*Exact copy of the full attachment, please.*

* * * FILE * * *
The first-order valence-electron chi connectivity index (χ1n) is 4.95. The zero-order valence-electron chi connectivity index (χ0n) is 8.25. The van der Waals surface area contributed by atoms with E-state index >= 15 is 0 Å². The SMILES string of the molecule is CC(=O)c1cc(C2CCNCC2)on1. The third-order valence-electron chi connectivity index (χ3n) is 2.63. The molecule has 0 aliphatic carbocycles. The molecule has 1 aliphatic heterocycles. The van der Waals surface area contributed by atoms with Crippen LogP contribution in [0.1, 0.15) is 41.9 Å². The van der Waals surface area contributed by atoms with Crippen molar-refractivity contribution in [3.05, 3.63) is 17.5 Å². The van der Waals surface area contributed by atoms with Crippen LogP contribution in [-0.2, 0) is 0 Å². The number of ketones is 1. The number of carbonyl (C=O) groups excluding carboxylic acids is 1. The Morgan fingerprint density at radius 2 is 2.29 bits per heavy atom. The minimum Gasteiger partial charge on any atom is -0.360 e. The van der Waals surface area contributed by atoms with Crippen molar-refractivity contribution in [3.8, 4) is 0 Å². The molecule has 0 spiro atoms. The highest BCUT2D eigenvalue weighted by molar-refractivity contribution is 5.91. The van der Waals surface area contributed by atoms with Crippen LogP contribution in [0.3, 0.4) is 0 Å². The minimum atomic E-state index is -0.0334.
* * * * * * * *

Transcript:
The first-order valence-electron chi connectivity index (χ1n) is 4.95. The zero-order valence-electron chi connectivity index (χ0n) is 8.25. The van der Waals surface area contributed by atoms with E-state index >= 15 is 0 Å². The SMILES string of the molecule is CC(=O)c1cc(C2CCNCC2)on1. The third-order valence-electron chi connectivity index (χ3n) is 2.63. The molecule has 0 aliphatic carbocycles. The molecule has 1 aliphatic heterocycles. The van der Waals surface area contributed by atoms with Crippen LogP contribution in [0.1, 0.15) is 41.9 Å². The van der Waals surface area contributed by atoms with Crippen molar-refractivity contribution in [3.05, 3.63) is 17.5 Å². The van der Waals surface area contributed by atoms with Crippen LogP contribution in [-0.2, 0) is 0 Å². The number of ketones is 1. The number of carbonyl (C=O) groups excluding carboxylic acids is 1. The Morgan fingerprint density at radius 2 is 2.29 bits per heavy atom. The minimum Gasteiger partial charge on any atom is -0.360 e. The van der Waals surface area contributed by atoms with Crippen molar-refractivity contribution in [3.8, 4) is 0 Å². The molecule has 0 spiro atoms. The highest BCUT2D eigenvalue weighted by molar-refractivity contribution is 5.91. The van der Waals surface area contributed by atoms with Crippen LogP contribution in [0.3, 0.4) is 0 Å². The minimum atomic E-state index is -0.0334.